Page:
Resource Type: Articles

By Talya Gordon | I don’t have the answers for how or even if we will be okay. Right now, all we can do is sit with the pain and be honest about how we are doing. We are not okay. We need the world to do more. We need to mourn and cry and take care of ourselves. We need support from non-Jews, so we know people outside of our community care about our safety.
On college campuses, which are homes for student activism and academic debate, students are describing hostile environments, hate speech, and incidents of violence based on perceived or actual religious affiliation or nationality. These attacks threaten their sense of safety and well-being. To protect the mental health of all students, The Jed Foundation (JED) suggests colleges and universities take the following actions to engage students and support their mental health during this time and beyond.
By Miriam A.G. Baumgartner | Many of us think of a mi shebeirach as a prayer for healing. But one can say a mi shebeirach for other reasons as well. Simply put, a mi shebeirach is a Jewish prayer used to request a blessing from God. Its format — invoking God in the name of the patriarchs and matriarchs and then making a case that a specific person or group should be blessed — dates to the 10th or 11th century CE in Babylonia. At that time, it was used to bless the congregation or the people gathered for prayer.
By Betsy Stone, Ph.D. | We urgently need to support parents, teachers and other communal professionals who work directly with children with resources for speaking with young people about what is going on as the present conflict continues to evolve.
“Kol Yisrael arevim zeh la zeh – All Jews are responsible for one another” is a Talmudic phrase most often used as a call to action. A symbol of the responsibility we should feel for the well-being of others. It is also a sign of unity and strength, and it reminds us that we are never truly alone in our struggles.
By Max Hollander | In the desert, there is only anxiety, but the holiday of Sukkot asks us to embrace that desert experience because without it we wouldn’t get anywhere. We don’t just read about it; we live it, residing in the sukkah for an entire week. And, in doing so, we learn to accept the reality that we are allowed to shake or stumble on our journeys and shouldn’t be ashamed of that.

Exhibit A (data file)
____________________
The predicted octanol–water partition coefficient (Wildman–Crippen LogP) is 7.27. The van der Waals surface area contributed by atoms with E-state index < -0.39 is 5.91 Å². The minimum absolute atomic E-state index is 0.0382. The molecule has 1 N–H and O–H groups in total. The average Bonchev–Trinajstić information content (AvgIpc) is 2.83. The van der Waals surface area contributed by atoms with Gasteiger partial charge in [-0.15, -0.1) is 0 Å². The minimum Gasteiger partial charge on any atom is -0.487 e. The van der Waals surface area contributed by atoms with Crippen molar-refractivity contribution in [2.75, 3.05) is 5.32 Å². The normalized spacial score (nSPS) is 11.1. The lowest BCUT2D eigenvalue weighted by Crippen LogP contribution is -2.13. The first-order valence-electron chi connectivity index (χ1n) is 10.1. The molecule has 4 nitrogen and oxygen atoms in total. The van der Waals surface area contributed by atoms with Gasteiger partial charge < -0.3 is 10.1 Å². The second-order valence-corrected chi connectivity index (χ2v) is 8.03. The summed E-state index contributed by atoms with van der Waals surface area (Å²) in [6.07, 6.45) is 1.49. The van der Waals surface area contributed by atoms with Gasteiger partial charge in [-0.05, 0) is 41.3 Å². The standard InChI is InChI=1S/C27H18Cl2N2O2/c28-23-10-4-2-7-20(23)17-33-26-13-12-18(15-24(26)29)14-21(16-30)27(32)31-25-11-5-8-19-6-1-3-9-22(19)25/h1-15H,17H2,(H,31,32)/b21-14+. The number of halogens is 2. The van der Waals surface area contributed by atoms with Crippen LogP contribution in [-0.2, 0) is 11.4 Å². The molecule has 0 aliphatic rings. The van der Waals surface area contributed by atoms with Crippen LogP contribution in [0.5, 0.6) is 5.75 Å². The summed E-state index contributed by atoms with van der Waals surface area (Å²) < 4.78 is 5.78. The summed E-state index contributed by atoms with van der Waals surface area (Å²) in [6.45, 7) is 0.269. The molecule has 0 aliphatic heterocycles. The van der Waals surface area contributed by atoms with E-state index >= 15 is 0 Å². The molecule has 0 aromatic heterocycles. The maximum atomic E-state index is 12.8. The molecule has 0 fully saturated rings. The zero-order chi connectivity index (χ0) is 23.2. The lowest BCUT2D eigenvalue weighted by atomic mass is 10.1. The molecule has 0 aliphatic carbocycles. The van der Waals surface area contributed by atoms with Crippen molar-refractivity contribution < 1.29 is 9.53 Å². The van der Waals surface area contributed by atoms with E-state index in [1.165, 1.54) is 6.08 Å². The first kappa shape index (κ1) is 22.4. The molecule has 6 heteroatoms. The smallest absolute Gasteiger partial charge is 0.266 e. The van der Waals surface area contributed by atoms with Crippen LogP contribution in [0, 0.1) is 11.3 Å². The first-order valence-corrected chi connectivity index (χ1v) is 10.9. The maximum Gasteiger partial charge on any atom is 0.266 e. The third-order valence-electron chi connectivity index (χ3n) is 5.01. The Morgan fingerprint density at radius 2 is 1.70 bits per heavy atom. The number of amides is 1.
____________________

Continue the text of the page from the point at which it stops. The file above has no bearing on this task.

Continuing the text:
By Ze’ev Korn, LCSW, MSW, EdM | On Rosh Hashanah, Jews around the world will read the same section of the Torah. It is the story of the birth of Isaac, or Yitzhak in Hebrew, whose name means laughter. What a way to begin the new year, with the gift of laughter and humor being brought into the world. While everyone has experienced the pleasure of laughing, I (and I imagine others) have also known the experience of losing one’s sense of humor.
By Tori Greene | The holiday of Sukkot is a time when we as Jews from all around the world take our indoor lives outdoors as we build temporary dwellings — called sukkot — to eat, hang out and even sleep in. After spending about a month and a half from Elul to Yom Kippur, delving inward and focusing on the self, Sukkot pulls us outward.​ It requires us to interact with community and nature in a way that can be rejuvenating for the soul and, potentially, for the mind.
Simchat Torah speaks to us in two ways. First, the completion and renewal of the Torah can show those of us stuck in or holding onto the past that we can begin again, and we aren’t alone in our need for a fresh start. Second, when all else fails, sometimes we just need to move our body. Simchat Torah provides a jumpstart of fun, excitement and dance we can use to pull ourselves out of our own heads and into our bodies, which can serve as a form of informal dance therapy.